That is why-at the risk of being thought callous or doctrinaire – I feel compelled to speak out against the attempt by some members of the Stanford community to enlarge the area of forbidden speech under the Fundamental Standard. Such proposals, in my view, seriously undervalue the First Amendment and far too readily endanger its precious content. Limitations on free expression beyond those established by law should be eschewed in an institution committed to diversity and the First Amendment.

In explaining my position, I will avoid extensive legal arguments. Instead, I want to speak from the heart, on the basis of my own background and of my understanding of First Amendment principles-principles supported by an ever larger number of scholars and Supreme Court justices, especially since the days of the Warren Court.

Among the core principles is that any official effort to suppress expression must be viewed with the greatest skepticism and suspicion. Only in very narrow, urgent circumstances should government or similar institutions be permitted to inhibit speech. True, there are certain categories of speech that may be prohibited; but the number and scope of these categories has steadily shrunk over the last fifty years. Face-to-face insults are one such category; incitement to immediate illegal action is another. But opinions expressed in debates and arguments about a wide range of political and social issues should not be suppressed simply because of disagreement with those views, with the content of the expression.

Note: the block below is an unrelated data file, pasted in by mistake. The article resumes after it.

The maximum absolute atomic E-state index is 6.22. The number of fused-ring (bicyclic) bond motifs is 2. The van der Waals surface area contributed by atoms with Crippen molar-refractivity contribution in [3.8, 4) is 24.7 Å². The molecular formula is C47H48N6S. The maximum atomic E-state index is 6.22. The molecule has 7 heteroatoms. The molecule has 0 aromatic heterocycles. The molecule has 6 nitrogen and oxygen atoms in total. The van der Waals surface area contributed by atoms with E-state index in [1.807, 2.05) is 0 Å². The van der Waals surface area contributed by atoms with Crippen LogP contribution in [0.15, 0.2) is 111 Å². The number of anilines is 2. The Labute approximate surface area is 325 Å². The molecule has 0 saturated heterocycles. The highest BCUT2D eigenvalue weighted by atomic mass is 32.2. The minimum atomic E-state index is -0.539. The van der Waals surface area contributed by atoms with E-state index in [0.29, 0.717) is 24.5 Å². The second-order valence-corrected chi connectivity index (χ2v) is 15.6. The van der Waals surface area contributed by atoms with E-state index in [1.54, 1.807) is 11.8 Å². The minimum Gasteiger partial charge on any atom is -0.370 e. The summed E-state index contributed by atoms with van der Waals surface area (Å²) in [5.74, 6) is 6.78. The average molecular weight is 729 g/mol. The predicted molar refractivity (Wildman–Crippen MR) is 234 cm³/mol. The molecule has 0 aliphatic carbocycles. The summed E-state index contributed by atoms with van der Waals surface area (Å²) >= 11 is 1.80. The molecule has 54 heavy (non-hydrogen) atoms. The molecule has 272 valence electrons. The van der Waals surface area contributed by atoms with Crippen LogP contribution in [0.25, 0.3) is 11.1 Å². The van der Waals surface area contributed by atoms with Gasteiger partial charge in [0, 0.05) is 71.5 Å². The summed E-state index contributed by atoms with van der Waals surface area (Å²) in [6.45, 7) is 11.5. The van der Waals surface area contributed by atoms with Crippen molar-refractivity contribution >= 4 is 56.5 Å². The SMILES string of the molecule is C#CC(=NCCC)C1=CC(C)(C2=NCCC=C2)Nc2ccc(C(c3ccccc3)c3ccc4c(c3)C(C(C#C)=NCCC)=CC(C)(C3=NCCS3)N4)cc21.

Similarly, speech should not and cannot be banned simply because it is “offensive” to substantial parts or a majority of a community. The refusal to suppress offensive speech is one of the most difficult obligations the free speech principle imposes upon all of us; yet it is also one of the First Amendment’s greatest glories – indeed it is a central test of a community’s commitment to free speech.